‘Dancing at the Vatican’ Spotlights Families’ Struggles, Joy at Meeting Pope
The Huntington’s Disease Association of Ireland (HDAI) is spreading the word about a new documentary that tells the improbable story of Huntington’s disease (HD) families and their cross-continental journey to a Huntington’s gathering that included a meeting with Pope Francis.
The recently released “Dancing at the Vatican” is available for free on YouTube. In addition to the HDAI, the documentary received high marks from Carmichael, an Ireland-based organization that, through training and other efforts, supports nonprofits.
The documentary was written by Emmy award-winning war reporter Charles Sabine and follows several Latin American families who, despite poverty and the isolation caused by Huntington’s, made a trek to Rome in 2017 for Pope Francis’ special audience with members of the Huntington’s community. There, the pope is said to have become the first world leader to publicly recognize the plight of those affected by this disease.
The global gathering of thousands of individuals sought to promote Huntington’s awareness and lift stigmas around the neurodegenerative disorder. Among event attendees were families from Columbia, Venezuela, and Argentina. The HDAI of Ireland also participated.
Prior to the event, physicians, patient associations, and patients from Latin America attended a special meeting held in the Senate chamber in Italy. Doctors from Latin America also met with those from Gamelli University Hospital in Rome to exchange experiences in Huntington’s treatment and care.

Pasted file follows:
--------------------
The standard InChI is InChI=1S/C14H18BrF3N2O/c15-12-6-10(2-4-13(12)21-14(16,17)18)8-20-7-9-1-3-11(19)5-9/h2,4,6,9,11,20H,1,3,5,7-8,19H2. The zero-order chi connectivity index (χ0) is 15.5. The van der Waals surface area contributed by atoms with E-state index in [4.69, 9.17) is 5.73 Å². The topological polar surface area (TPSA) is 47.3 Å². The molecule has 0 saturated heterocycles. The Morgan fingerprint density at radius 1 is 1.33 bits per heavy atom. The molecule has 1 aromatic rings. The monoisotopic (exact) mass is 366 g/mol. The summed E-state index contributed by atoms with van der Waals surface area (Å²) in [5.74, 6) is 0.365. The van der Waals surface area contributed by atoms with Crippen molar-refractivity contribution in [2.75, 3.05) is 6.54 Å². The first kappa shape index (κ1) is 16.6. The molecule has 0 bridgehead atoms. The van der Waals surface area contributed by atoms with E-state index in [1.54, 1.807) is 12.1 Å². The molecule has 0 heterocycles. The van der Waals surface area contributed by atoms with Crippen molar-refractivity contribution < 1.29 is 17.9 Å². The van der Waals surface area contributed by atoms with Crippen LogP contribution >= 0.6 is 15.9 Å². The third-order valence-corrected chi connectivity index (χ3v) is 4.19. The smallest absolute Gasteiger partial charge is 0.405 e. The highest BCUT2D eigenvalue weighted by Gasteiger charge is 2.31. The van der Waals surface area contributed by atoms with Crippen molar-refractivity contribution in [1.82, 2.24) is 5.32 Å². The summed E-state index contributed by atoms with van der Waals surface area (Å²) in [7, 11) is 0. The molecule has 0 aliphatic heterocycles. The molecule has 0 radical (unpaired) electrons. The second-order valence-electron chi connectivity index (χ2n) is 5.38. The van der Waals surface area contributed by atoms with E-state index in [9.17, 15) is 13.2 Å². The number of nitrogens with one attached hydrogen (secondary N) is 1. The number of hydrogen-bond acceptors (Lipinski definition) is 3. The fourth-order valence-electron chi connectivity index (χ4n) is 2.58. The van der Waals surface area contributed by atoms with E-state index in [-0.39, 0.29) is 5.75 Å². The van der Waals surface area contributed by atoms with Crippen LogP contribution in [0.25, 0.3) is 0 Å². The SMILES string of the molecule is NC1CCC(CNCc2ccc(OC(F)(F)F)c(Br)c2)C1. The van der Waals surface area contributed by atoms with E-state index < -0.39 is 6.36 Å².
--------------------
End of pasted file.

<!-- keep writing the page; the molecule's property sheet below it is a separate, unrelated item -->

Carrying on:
“The film comes at a time when the need for HD families to participate in research has never been more important,” Carmichael states in a press release about the film and HDAI’s support, which helped make possible a Dublin, Ireland screening last year.
The documentary chronicles the journey of the Latin American families, some of which had never ventured outside their remote villages. Before the excursion, many family members didn’t have birth certificates, let alone passports. None had been on a plane or travelled abroad, and the disease makes travel, especially long distances, challenging.
The families soldiered on, arriving in Rome for a landmark day.
“This is a beautifully made, powerful, and very emotional film,” Niall Pender, a neuropsychologist and head of the psychology department at Beaumont Hospital Dublin, said in the release.
The trip was put together with the help of Sabine, a disease advocate with Huntington’s. Also assisting were neuroscientist Ignacio Munoz-Sanjuan and geneticist Claudia Perandones, founders of Factor-H, a nonprofit organization that helps Huntington’s patients in Latin America. Pharmacologist and Huntington’s researcher Elena Cattaneo also helped to make the journey possible.